A Moment with the Director WELCOME BACK! Happy New Year!!! I hope that you have had an enjoyable holiday break. By now you should have had a chance to finalize your spring schedule and moving to attend your classes as scheduled. Warning: Don’ forget to use our campus shuttle during this unpredictable weather. Due to a constant change in weather, the flu season has entered into the lives of many. If you have not had it please take care and try to avoid getting it at all cost. If you feel ill, please visit our U of M Health Center for special health care advice. The ACSS has scheduled some activities that we hope will foster your participation and learning. Please review our newsletter carefully for an update on events that you may have missed or ones that you can put on your calendar to attend such as our off campus housing fair and our workshop on how to be an expert on rental agreements. Have a great semester and contact our office if you have questions Joy Rogers Stout, Director or need our service. Adult and Commuter Student Services Phone: 901-678-2644 Go Tigers! E-mail: jstout@memphis.edu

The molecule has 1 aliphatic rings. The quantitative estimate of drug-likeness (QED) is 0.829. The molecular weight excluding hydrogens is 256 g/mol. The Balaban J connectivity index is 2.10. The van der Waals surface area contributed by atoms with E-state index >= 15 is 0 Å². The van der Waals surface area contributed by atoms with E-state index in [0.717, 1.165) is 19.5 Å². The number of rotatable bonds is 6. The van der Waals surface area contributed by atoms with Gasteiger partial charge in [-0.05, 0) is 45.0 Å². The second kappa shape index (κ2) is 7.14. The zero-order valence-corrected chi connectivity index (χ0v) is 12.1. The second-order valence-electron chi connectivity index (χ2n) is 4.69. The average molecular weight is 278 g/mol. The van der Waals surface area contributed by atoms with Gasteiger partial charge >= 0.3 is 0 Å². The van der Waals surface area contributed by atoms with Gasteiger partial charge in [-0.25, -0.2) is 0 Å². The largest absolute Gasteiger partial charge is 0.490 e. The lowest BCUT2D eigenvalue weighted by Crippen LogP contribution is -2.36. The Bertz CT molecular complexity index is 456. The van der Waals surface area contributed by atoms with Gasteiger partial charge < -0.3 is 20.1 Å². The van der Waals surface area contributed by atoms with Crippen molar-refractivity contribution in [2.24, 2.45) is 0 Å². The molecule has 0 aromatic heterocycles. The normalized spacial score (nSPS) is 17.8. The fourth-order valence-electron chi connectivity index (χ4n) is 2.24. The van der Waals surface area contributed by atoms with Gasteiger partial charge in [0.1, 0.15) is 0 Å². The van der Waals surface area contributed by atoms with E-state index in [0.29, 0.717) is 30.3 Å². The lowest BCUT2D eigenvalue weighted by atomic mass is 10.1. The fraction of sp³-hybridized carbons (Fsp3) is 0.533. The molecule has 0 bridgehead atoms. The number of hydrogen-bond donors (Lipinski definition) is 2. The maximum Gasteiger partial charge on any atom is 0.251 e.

ADULT AND COMMUTER STUDENT SERVICES MISSION The mission of the Adult & Commuter Student Services office is to provide a supportive environment for non-traditional and commuter students that promotes intellectual, social and academic growth and development through services and programs that foster lifelong learning.

Would you like to be featured in the next issue of The Connection? For Women’s History month, ACSS will publish a newsletter featuring women writers. General Guidelines:  Entries should be short poems (20 lines or less)  Writers may submit up to 3 poems  Submissions should be e-mailed to etwade@memphis.edu as an attachment  All work must be submitted by February 25th We will select several of these submissions to be featured in the March edition of The Connection. For further questions contact etwade@memphis.edu

03

ACSS CONNECTION Jan/ Feb 2013


I love you From the bottom of my Brain Boy goes off to college. He’s late on his first day of class and in his rush he bumps into a girl and knocks over her books. He bends over to help and reaches for a book at the same time as the pretty stranger. His hand touches hers and his heart starts to beat quickly and his thoughts are no longer about making it to class. Boy meets girl.